EO Philippines’ Student Entrepreneurs Incubator celebrates purpose in entrepreneurship

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Everyone needs a sense of purpose to keep them going through life’s challenges. Generation Z, today’s incoming generation of workers and consumers, seems to have a grasp of its importance. According to a study by Acumen Strategy Consultants, these young professionals feel a sense of responsibility to promote and cause positive change. But rather than pursuing change as a side hustle, Gen Z makes it core to their career.

This was especially apparent during this year’s graduation ceremony of the Student Entrepreneurs Incubator (SEI), a program of Entrepreneurs’ Organization (EO) Philippines — the local chapter of the global business leader network. SEI’s culminating activity, held last June 3 at Romulo Cafe Makati, was as much a celebration of purpose as it was of achievement.

A display of commitment

SEI was borne out of a need to go beyond the call of duty. While the global EO network was already recognizing young entrepreneurs through their (GSEA), some members of the local chapter felt that it wasn’t enough to celebrate young entrepreneurs. They wanted to inspire and nurture them too.

Over the course of six months, nine student entrepreneurs from all over the Philippines were mentored by an EO Philippines member, all seasoned professionals in their respective industries. The mentees themselves took the lead, organizing their monthly meetings instead of the other way around, inculcating initiative and commitment.

“We recruited student entrepreneurs that we thought are serious about their business and not just doing it for a thesis,” said Jenny Co-Yang, SEI Committee Chair. “Because the mentorship is serious business, right? We’re going to take EO members away from their executive time to mentor.”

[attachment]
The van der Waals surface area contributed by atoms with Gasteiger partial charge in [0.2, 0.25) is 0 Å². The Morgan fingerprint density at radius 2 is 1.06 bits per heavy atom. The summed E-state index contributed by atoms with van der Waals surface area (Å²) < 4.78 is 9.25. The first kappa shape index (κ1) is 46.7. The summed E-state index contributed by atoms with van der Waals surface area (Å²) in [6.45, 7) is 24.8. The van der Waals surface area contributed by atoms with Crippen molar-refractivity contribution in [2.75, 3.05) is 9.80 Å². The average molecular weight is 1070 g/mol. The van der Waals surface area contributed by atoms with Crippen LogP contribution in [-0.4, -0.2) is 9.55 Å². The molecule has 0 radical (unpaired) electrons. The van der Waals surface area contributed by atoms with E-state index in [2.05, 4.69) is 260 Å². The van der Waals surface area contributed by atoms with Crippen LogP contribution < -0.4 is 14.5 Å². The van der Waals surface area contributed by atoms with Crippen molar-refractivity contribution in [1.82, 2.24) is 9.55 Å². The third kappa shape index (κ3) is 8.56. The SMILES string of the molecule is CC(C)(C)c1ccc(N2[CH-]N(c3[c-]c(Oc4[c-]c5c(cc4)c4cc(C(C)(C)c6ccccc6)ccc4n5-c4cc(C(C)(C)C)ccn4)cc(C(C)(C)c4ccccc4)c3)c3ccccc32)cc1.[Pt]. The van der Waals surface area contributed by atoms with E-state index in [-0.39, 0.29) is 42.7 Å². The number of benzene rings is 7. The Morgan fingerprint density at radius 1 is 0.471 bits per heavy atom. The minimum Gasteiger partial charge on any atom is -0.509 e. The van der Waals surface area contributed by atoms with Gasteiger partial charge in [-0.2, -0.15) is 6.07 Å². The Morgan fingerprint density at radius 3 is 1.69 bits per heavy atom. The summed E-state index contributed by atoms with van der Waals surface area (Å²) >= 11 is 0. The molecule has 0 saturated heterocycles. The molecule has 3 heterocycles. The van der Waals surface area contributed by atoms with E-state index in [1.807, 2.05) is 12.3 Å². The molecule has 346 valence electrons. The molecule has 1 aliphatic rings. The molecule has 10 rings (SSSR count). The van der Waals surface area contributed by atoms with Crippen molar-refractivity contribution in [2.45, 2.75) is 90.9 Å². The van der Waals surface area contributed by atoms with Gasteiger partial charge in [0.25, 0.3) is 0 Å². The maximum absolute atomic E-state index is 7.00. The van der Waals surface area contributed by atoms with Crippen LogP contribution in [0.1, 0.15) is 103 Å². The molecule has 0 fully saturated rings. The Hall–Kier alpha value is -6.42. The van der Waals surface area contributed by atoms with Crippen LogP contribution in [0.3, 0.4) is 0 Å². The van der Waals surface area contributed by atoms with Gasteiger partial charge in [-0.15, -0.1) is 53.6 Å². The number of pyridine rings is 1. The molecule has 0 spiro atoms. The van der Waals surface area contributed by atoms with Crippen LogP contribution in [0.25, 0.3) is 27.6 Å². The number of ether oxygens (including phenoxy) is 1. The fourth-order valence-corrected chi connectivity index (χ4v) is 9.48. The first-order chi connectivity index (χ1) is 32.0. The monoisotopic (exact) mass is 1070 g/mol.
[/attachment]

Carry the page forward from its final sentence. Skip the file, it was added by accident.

Valuable lessons

During the ceremony, some of the student entrepreneurs shared the most valuable insights that they picked up from the program.




Kyla Cubio, owner of organic makeup brand Lè Vres and Business Administration student in the Lyceum of the Philippines Batangas, learned about the value of resilience. “I have learned that it’s okay to fail, as long as you use that failure as a sword in your battle to be successful.”

Paul Medina, owner of green footwear brand Green Rubber (GRub), cited the importance of finding an entrepreneurial mentor and adopting an attitude of gratitude as his biggest takeaways. By applying these lessons to improve his business, he is able to further empower his employees, members of his local PWD community.

“My vision is to create inclusive opportunities and economic empowerment for my PWD community,” said Medina. “And EO has helped me redefine the way we think about the business, our process design, and target market, and how our PWD artisans are at the [fore]front of becoming the new wave of entrepreneurs.”

Finding one’s “why”

This cuts to the heart of what SEI and EO Philippines believe are at the heart of purposeful entrepreneurship: providing jobs that improve employees’ quality of life. Tal de Guzman, owner of shoe brand collaborative Stride Collective and 2013 GSEA Philippines winner, shared how the rocky journey for a conscientious enterprise was so worth it.

“I actually have a lot of what-ifs,” she said. “What if I didn’t decide to involve underserved communities in the business model? Would I have been more profitable, or would I be reaching greater heights? I probably would have. But I wouldn’t really have this fire and drive that I have right now and the love for the communities that I have if I didn’t go through this route.”

“I’m really just thankful to EO and GSEA for leading me to this path,” she said. “It’s really not the direct path, but no [new] roads form if nobody starts walking an unbeaten path. I’m happy that back in 2013, I joined this competition that led me to find my ‘why’ in life.”